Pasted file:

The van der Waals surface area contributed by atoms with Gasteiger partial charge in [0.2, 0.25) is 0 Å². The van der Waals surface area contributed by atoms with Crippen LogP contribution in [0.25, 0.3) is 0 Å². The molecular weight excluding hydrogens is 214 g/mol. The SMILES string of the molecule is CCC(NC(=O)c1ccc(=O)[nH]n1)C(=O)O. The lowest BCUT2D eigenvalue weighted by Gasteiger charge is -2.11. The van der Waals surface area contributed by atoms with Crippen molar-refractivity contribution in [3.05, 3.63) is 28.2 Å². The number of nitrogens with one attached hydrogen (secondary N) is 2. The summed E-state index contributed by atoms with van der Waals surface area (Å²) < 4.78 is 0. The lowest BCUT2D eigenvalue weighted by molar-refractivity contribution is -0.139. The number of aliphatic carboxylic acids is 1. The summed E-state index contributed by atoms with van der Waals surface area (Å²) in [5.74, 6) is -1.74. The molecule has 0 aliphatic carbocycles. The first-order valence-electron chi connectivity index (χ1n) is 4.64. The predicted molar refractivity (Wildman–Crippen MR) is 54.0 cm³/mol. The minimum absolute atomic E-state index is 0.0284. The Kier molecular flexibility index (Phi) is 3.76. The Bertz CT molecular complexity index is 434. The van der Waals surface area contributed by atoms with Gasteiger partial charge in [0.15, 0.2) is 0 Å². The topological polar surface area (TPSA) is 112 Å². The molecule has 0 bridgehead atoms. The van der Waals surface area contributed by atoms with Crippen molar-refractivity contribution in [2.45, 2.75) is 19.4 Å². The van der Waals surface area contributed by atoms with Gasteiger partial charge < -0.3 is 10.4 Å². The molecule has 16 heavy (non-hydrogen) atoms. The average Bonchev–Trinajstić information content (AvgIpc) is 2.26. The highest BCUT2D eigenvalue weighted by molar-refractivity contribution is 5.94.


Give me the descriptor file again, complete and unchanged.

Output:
The van der Waals surface area contributed by atoms with Gasteiger partial charge in [0.2, 0.25) is 0 Å². The van der Waals surface area contributed by atoms with Crippen LogP contribution in [0.25, 0.3) is 0 Å². The molecular weight excluding hydrogens is 214 g/mol. The SMILES string of the molecule is CCC(NC(=O)c1ccc(=O)[nH]n1)C(=O)O. The lowest BCUT2D eigenvalue weighted by Gasteiger charge is -2.11. The van der Waals surface area contributed by atoms with Crippen molar-refractivity contribution in [3.05, 3.63) is 28.2 Å². The number of nitrogens with one attached hydrogen (secondary N) is 2. The summed E-state index contributed by atoms with van der Waals surface area (Å²) < 4.78 is 0. The lowest BCUT2D eigenvalue weighted by molar-refractivity contribution is -0.139. The number of aliphatic carboxylic acids is 1. The summed E-state index contributed by atoms with van der Waals surface area (Å²) in [5.74, 6) is -1.74. The molecule has 0 aliphatic carbocycles. The first-order valence-electron chi connectivity index (χ1n) is 4.64. The predicted molar refractivity (Wildman–Crippen MR) is 54.0 cm³/mol. The minimum absolute atomic E-state index is 0.0284. The Kier molecular flexibility index (Phi) is 3.76. The Bertz CT molecular complexity index is 434. The van der Waals surface area contributed by atoms with Gasteiger partial charge in [0.15, 0.2) is 0 Å². The topological polar surface area (TPSA) is 112 Å². The molecule has 0 bridgehead atoms. The van der Waals surface area contributed by atoms with Crippen molar-refractivity contribution in [2.45, 2.75) is 19.4 Å². The van der Waals surface area contributed by atoms with Gasteiger partial charge < -0.3 is 10.4 Å². The molecule has 16 heavy (non-hydrogen) atoms. The average Bonchev–Trinajstić information content (AvgIpc) is 2.26. The highest BCUT2D eigenvalue weighted by molar-refractivity contribution is 5.94.